4.11%, in Baluchistan – 1.16%, in AJK – 8.4%, and in GB – 2.5%.

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“Pakistan has one of the highest birth rates of 22 births per 1,000 people. Very few women use any type of birth control in Pakistan, and the surging population can put too much pressure on water and sanitation systems, resulting in millions of unemployed people, and overwhelming health and education systems”. Data released by World Economic Forum in its Gender Gap Report 2022 has ranked pointed out that women in Pakistan do not have equal access to schooling, justice, or inheritance rights. Pakistan along with countries of sub-Sahara Africa is one of 16 countries in the world where secondary school enrolment has a gender gap of greater than 10 percentage points. ‘Health and survival’ of girls and women present an even grimmer picture.

The Report points out that “part of the reason for this gap is the “son preference” in such countries. This means that the natural ratio of male to female births is artificially altered by either aborting female fetuses’ or because of neglect of and lack of care for female infants, resulting in their death before they reach the age of five years”. Women’s participation in paid employment is also very little due to many factors that include lack of opportunities, lack of transport facilities, male domination in decision making and lack of legal and governmental support etc. Rafia Zaki wrote in Dawn, “A few things can be gleaned from the fact that Pakistan always scores poorly on indices related to gender. First, it appears that no one in Pakistan, including many women, seems to care about women’s dismal position. In fact, some educated working women are so harassed by men, their families and society in general that they have no energy left to challenge their detractors. Women lawmakers on quota seats are there because their husband or father or uncle or nephew or some such has had them appointed. These lawmakers have done little to help the situation of women in the country. Most educated women in Pakistan know that unless you have government or family connections that are solid enough to provide protection from harassment and appointments to cushy positions, the entire project of becoming an independent woman is a fantasy.”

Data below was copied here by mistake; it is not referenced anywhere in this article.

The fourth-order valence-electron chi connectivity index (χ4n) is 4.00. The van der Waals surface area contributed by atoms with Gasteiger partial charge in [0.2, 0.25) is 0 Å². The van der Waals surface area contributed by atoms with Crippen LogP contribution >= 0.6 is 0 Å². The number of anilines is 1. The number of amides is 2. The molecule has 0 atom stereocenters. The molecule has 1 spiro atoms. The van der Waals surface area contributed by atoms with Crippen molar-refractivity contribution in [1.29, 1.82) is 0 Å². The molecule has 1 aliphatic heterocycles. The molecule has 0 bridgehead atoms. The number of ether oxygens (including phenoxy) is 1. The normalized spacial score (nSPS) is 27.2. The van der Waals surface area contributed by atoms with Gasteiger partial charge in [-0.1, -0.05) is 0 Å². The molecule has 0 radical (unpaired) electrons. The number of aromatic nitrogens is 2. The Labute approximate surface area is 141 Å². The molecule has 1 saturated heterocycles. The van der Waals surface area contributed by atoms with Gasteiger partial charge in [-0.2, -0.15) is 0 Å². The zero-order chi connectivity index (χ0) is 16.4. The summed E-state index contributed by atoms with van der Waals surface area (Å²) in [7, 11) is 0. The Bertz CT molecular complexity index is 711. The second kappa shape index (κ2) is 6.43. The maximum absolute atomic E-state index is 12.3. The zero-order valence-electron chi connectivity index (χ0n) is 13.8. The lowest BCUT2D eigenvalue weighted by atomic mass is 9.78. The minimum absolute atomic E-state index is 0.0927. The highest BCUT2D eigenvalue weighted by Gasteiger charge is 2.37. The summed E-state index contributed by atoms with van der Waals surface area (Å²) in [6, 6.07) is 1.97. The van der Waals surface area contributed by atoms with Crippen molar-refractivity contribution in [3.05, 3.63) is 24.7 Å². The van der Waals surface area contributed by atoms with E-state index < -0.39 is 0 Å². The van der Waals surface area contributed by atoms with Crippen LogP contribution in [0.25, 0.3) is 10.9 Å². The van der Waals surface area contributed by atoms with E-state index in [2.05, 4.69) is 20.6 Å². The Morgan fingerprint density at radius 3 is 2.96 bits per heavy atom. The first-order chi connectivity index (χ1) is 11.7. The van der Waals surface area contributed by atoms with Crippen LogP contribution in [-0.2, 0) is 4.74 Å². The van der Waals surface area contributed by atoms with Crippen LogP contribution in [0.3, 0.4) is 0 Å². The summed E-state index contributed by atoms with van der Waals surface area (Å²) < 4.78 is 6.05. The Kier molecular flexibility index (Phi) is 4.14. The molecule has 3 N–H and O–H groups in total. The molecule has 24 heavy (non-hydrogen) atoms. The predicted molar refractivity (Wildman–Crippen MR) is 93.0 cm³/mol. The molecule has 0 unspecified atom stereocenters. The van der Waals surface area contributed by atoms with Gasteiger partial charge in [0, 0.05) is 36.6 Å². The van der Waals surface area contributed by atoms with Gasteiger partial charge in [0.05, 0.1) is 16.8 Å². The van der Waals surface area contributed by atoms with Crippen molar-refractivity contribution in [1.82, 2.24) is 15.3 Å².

In economic terms, what is needed are two skilful hands and an intelligent analytical brain in order to participate fully in the economic uplift of the country in human terms, everybody counts and has to have equal access to law, opportunities and rights. Women become more important because they are also reproducers of human civilization and mothers are responsible as the first informal institution for the upbringing of future generations. If women are healthy and educated in modern technologies, then the child would most probably be healthy, and intelligent and would learn in a better way, how the country and its population are going to survive and flourish in the future.

Most of the socio-economic and political problems in Pakistan are born due to the deprivation of our women of their basic human and economic rights, therefore the country’s current economic and political as well as civic issues are related in principle to this gender imbalance and callousness of the male-dominated society about its women and children in all levels of the country’s present and future directions. This is the time to remedy our past ills and care for our mothers, sisters, daughters and wives as our equals if we want to be part of the responsible international community of nations by 2030.